In the process, a personal law system (the Shariah) that was aimed at allowing Muslims to regulate such personal matters as marriage, divorce, custody of children and inheritance has now threatened to become the general law of the land. Islamists no longer feel satisfied that there are laws already in existence which can enrich their spiritual experience; they now want Islamic laws to reshape the way of life of all Malaysians; and to regulate the way in which things are done in Malaysia. As a result, the guarantees of fundamental liberties, equality and the equal protection of the law promised under the Constitution are threatened in very fundamental ways.
In the early years, this carefully-crafted system that had been put in place by the founding fathers served us well. The Islamic legal system, was limited in its scope purely to matters of personal law, matters that primarily pertained to the personal faith of the Muslim majority population. The law in the public sphere was for all purposes and intents secular, or religiously-neutral, law. A decision of the apex court in 1988 made this clear, explaining its decision by reference to the constitution being the supreme law.
This dual system of Islamic and civil laws worked well in Malaysia because the civil courts and the secular Constitution were respected and they held sway in cases of conflicts. This was because the High Courts always had the power to review the decisions of the inferior courts, including the religious (Shariah) courts. Under the then Constitution the High Courts had broad judicial powers vested in them and such powers enabled them to resolve conflicts emanating from the religious courts. But in 2002, the then Prime Minister unilaterally and controversially declared Malaysia to be an Islamic state .
In 1988 he had amended the Constitution to remove any possibility of judicial review by the civil courts of any decision of the Shariah courts . This was done by removing any judicial power bestowed by the Constitution on the High court. When Dr Mahathir made this declaration that Malaysia was an Islamic state he did so knowing that there was a clear ruling by the nation’s highest court that Malaysia was a secular state, and that the Constitution reigned supreme. The Constitutional amendment giving equal status to the Shariah Court and the civil court, and enjoining that the the High Courts are precluded from reviewing any cases or matter that fall within the jurisdiction of the Shariah court completed the dismantling of the checks and balance we had since independence.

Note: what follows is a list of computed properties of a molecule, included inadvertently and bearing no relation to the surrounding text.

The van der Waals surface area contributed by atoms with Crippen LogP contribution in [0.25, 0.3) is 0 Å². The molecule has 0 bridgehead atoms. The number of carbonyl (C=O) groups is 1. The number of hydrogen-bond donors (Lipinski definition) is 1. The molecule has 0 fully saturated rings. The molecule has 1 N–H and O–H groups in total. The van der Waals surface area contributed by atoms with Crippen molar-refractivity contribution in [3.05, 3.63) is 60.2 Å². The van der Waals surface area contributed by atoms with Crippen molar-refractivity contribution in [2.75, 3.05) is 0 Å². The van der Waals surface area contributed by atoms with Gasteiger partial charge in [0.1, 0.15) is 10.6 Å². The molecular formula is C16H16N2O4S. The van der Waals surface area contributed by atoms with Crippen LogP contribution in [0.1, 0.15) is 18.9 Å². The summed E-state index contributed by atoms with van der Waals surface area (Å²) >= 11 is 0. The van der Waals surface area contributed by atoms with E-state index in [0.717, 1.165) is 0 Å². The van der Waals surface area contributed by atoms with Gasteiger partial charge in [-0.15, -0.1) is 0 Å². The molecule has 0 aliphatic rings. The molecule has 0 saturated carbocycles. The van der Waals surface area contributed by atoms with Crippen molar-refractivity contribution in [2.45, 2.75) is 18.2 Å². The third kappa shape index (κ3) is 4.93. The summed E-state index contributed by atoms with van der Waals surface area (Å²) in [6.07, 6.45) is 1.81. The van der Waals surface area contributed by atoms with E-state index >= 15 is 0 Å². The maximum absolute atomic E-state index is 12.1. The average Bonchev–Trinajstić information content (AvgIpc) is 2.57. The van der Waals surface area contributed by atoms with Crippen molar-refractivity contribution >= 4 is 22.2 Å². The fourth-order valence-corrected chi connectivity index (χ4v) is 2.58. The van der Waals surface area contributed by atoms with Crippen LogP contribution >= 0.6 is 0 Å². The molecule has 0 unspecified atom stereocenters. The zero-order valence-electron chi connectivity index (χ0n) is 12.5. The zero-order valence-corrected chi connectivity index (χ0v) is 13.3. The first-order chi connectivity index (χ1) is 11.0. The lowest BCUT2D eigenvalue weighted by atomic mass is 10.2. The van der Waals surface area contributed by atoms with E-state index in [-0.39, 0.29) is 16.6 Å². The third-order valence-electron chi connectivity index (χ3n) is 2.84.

This so called ‘clear separation’ has resulted in severe injustice and hardship to many people. There have been many cases where a husband who is estranged from his wife has converted to Islam simply so that he can get custody of his children because, by doing so, he can ensure that the civil courts are unable to touch him. As a Muslim he is entitled to come to the Shariah court for his entitlements, but his non-Muslim wife (or ex-wife) has no such recourse. She has to go to the civil court. In cases of this nature one of the parties will be left without remedy, especially given that the judges in the civil courts will be reluctant to interfere contradict or intervene with the decision of the Shariah court. They would not want to be accused of not being sympathetic to the official religion. They will use the lack of jurisdiction as their excuse for not interfering.
In my book Ampun Tuanku I have tried to explain these cases in greater detail. In any case, it is not possible to regulate human affairs in tight compartments as mandated by the Malaysian legal system. It can only result in injustices and conflicts.
The extent to which religion has been used perversely by over-zealous politicians can be seen from an attempt made sometime back to prevent non-Muslims from using the word ‘Allah’. In a challenge mounted against that attempt, the High Court, in a judgment delivered three years ago, decided that Christians can indeed use the word Allah in their bibles and their prayers. This, said the court, is part of the freedom to practise their faith as guaranteed by the Constitution. The government refused to accept this decision as they felt they would lose the Muslim votes in the ensuing general election. What did they do? They got the Christians who filed the suit to agree to a stay of that the decision for 30 days and stopped the appellate proceedings that would have followed the decision. The 30 days have become three years and there is no appeal in sight.